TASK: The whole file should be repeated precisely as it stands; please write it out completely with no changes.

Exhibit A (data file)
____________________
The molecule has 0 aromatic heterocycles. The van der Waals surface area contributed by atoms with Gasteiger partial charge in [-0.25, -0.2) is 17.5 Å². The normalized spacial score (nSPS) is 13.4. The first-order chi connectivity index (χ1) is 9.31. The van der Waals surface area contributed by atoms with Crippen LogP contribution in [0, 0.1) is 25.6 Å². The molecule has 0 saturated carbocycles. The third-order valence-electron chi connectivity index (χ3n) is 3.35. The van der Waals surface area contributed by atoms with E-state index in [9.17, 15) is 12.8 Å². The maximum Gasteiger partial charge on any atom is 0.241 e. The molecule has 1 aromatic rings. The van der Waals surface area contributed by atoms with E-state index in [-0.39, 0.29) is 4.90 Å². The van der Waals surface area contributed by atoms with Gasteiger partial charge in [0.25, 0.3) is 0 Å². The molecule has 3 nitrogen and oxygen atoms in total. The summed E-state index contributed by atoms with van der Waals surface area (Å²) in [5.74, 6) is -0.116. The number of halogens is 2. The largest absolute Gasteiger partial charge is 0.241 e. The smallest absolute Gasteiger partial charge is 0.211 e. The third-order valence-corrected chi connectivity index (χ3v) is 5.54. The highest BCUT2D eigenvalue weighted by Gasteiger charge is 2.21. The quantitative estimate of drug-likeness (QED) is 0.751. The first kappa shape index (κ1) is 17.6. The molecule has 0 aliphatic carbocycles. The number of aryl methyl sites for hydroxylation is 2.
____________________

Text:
The molecule has 0 aromatic heterocycles. The van der Waals surface area contributed by atoms with Gasteiger partial charge in [-0.25, -0.2) is 17.5 Å². The normalized spacial score (nSPS) is 13.4. The first-order chi connectivity index (χ1) is 9.31. The van der Waals surface area contributed by atoms with Crippen LogP contribution in [0, 0.1) is 25.6 Å². The molecule has 0 saturated carbocycles. The third-order valence-electron chi connectivity index (χ3n) is 3.35. The van der Waals surface area contributed by atoms with E-state index in [9.17, 15) is 12.8 Å². The maximum Gasteiger partial charge on any atom is 0.241 e. The molecule has 1 aromatic rings. The van der Waals surface area contributed by atoms with E-state index in [-0.39, 0.29) is 4.90 Å². The van der Waals surface area contributed by atoms with Gasteiger partial charge in [0.25, 0.3) is 0 Å². The molecule has 3 nitrogen and oxygen atoms in total. The summed E-state index contributed by atoms with van der Waals surface area (Å²) in [5.74, 6) is -0.116. The number of halogens is 2. The largest absolute Gasteiger partial charge is 0.241 e. The smallest absolute Gasteiger partial charge is 0.211 e. The third-order valence-corrected chi connectivity index (χ3v) is 5.54. The highest BCUT2D eigenvalue weighted by Gasteiger charge is 2.21. The quantitative estimate of drug-likeness (QED) is 0.751. The first kappa shape index (κ1) is 17.6. The molecule has 0 aliphatic carbocycles. The number of aryl methyl sites for hydroxylation is 2.